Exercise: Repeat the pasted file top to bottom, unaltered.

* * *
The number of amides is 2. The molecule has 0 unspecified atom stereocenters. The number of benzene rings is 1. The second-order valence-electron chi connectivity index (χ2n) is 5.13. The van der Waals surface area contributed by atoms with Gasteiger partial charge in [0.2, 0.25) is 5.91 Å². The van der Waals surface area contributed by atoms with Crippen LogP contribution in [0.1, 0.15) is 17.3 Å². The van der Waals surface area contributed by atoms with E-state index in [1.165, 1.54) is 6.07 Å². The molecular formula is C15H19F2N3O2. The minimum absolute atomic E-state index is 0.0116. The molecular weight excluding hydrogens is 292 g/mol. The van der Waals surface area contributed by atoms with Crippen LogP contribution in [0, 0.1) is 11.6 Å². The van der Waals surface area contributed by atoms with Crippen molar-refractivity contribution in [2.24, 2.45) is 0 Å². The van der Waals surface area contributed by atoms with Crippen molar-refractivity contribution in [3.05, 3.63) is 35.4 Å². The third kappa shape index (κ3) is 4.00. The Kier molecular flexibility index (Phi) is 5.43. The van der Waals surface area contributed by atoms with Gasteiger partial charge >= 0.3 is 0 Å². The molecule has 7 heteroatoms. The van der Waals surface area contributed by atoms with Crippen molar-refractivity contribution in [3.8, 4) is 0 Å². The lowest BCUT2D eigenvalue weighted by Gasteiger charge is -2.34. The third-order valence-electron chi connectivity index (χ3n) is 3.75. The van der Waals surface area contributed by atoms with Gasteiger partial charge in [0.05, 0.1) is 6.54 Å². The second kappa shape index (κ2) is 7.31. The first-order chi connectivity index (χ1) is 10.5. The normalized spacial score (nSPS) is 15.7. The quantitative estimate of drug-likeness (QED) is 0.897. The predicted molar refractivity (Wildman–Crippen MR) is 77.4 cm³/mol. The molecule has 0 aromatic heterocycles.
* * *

The number of amides is 2. The molecule has 0 unspecified atom stereocenters. The number of benzene rings is 1. The second-order valence-electron chi connectivity index (χ2n) is 5.13. The van der Waals surface area contributed by atoms with Gasteiger partial charge in [0.2, 0.25) is 5.91 Å². The van der Waals surface area contributed by atoms with Crippen LogP contribution in [0.1, 0.15) is 17.3 Å². The van der Waals surface area contributed by atoms with E-state index in [1.165, 1.54) is 6.07 Å². The molecular formula is C15H19F2N3O2. The minimum absolute atomic E-state index is 0.0116. The molecular weight excluding hydrogens is 292 g/mol. The van der Waals surface area contributed by atoms with Crippen LogP contribution in [0, 0.1) is 11.6 Å². The van der Waals surface area contributed by atoms with Crippen molar-refractivity contribution in [2.24, 2.45) is 0 Å². The van der Waals surface area contributed by atoms with Crippen molar-refractivity contribution in [3.05, 3.63) is 35.4 Å². The third kappa shape index (κ3) is 4.00. The Kier molecular flexibility index (Phi) is 5.43. The van der Waals surface area contributed by atoms with Gasteiger partial charge >= 0.3 is 0 Å². The molecule has 7 heteroatoms. The van der Waals surface area contributed by atoms with Crippen molar-refractivity contribution in [3.8, 4) is 0 Å². The lowest BCUT2D eigenvalue weighted by Gasteiger charge is -2.34. The third-order valence-electron chi connectivity index (χ3n) is 3.75. The van der Waals surface area contributed by atoms with Gasteiger partial charge in [0.05, 0.1) is 6.54 Å². The second kappa shape index (κ2) is 7.31. The first-order chi connectivity index (χ1) is 10.5. The normalized spacial score (nSPS) is 15.7. The quantitative estimate of drug-likeness (QED) is 0.897. The predicted molar refractivity (Wildman–Crippen MR) is 77.4 cm³/mol. The molecule has 0 aromatic heterocycles.